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Peek into process

Straight from my journal this morning, basically no editing. This is what the inside of my brain looks like.


There’s a liminal space between conceiving a novel and starting to plot it, the story is all smoke and moving air, seeming to take form but taunting and dissipating, over and over.

As I sit on the just-finished first-round edits on Citadel, the shape of the third book in the trilogy is starting to take place in my mind; the characters are talking to each other but not yet to me, and I’m coming back around to Cathedral and Citadel and thinking about how those books have changed since their first conception and what hasn’t. There were points in the writing of Citadel where the two novels didn’t seem to hang together very closely; they seemed to be part of a trilogy of convenience, just points on a timeline, but in starting to pull together my scattered thoughts on the new book, underlying structure and arc and a cohesive theme are emerging. I had it right at the beginning. This trilogy is about masculine self-conception, but even more, it’s about faith.

There’s a moment in Sanctuary when Goban is talking to Michael Walsh, and he says, “I believed I could build something different. An enclave. To some extent I think I have succeeded. But you don’t know how pervasive it is, how your little bigotries bleed into everything…” He’s talking about his daughters and granddaughters there, he’s talking about institutional sexism, but institutional and internalized sexism has hit his sons and grandsons too, in different ways. These books are about the fine, fine blurry line between duty and discipline and rightness of purpose and pride, and toxic masculinity.

And I’m sitting with that and I’m thinking about the opening setup of this book, which I’m tentatively handling Hermitage although that may change, I’m thinking about the temporal-cultural context. I have just read Undisciplining Knowledge, and read about the mid-century history of operations research, which Sam would be right in the middle of as an academic economist in the 50s, the golden age of quantifying and operationalizing everything under the sun. I’m thinking about the books I have on my TBR pile but haven’t gotten to yet: King of Spies, about intelligence work in wartime Korea; Fortress America, about the militarization of society; The Last Sheriff in Texas, about shifting norms around violence and professionalism and the public trust in midcentury rural American law enforcement; Imperial Brotherhood : Gender and the Making of Cold War Foreign Policy, which is about exactly what it sounds like.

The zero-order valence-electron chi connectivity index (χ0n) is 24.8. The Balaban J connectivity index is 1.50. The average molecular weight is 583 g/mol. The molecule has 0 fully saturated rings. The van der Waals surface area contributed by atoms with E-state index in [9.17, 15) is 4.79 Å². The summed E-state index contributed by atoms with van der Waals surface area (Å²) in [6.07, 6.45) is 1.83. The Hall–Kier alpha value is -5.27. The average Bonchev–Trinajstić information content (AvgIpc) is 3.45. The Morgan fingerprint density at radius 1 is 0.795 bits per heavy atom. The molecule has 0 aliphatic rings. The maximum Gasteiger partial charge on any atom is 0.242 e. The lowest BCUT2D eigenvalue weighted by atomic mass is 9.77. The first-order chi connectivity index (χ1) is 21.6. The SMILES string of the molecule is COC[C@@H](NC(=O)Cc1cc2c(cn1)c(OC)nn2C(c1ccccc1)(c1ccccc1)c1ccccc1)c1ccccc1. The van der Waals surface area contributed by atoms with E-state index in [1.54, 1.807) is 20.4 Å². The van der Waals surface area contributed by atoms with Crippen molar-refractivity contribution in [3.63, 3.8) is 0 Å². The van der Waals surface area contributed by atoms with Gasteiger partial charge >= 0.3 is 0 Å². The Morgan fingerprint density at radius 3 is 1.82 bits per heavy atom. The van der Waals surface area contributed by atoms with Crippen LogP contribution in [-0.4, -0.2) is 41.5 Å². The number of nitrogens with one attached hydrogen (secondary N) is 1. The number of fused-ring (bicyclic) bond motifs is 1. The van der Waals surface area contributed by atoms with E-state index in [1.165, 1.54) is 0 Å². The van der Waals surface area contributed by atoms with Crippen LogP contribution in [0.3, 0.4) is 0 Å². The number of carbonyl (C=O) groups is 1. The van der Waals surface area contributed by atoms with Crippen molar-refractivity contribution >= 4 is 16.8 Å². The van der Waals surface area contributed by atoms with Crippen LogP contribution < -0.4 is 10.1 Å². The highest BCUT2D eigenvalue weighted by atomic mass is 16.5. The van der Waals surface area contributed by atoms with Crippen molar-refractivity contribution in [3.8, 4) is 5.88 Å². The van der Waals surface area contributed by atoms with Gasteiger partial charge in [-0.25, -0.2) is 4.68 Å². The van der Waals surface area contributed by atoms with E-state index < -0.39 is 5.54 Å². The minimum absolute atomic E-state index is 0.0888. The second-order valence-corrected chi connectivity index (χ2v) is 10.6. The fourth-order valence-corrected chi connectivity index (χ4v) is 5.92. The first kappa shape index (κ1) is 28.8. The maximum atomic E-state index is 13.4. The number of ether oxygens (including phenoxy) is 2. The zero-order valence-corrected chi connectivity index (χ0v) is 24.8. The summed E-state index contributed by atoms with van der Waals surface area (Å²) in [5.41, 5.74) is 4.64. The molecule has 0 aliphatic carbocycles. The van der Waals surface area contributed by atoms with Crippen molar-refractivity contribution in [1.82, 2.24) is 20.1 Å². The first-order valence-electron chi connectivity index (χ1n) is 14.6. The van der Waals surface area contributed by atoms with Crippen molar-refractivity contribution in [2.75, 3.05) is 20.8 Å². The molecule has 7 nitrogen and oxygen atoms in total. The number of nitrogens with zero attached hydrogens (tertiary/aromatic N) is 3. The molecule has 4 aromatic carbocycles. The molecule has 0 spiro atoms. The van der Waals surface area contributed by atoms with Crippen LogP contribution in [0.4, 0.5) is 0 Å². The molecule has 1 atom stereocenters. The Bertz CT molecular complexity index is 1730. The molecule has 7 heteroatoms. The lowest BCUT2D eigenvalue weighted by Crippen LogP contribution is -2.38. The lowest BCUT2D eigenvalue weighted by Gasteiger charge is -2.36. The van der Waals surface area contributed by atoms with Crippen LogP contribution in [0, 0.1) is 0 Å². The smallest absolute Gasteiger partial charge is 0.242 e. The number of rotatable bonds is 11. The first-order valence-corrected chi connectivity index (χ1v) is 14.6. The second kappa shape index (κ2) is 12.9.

And what the book is about is starting to take shape. It’s perceptions of gender performance and masculinity during the height of the Lavender Scare, it’s Cold War British and American imperialism, it’s the maintenance and transmission of moral purpose and values from one generation to the next, all in the context of a shifting landscape of secretkeeping and falsehood. It’s about the question of what is necessary and what is right and what happens to people who have a deeply invested self-image as moral people when those two things conflict. If Cathedral is about moral certainty in the face of change and challenge, and Citadel is about defending the faith, then this new book is about doctrine-making and stewardship and the long view – which circles right back around and sets up the Sanctuary/Refuge/Stakehold trilogy.

At the opening of Hermitage, Conrad is eighteen, trying to decide whether to follow family expectations or forge his own path; Henry and Pete are both twenty-two, both soldiers very far from home. And the uncles are getting older, and Goban/Henriks is looking at a century. It’s been a few years since they figured out that the family is different, but now they have to decide what they’re going to actually do about it.

“This isn’t working anymore, so I’m trying something different” is an ongoing thread that pervades all the books. And somewhere in there is the dramatic tension of the story. I don’t have a plot yet, but I have an overarching emotional tone.

Published in intersections writing

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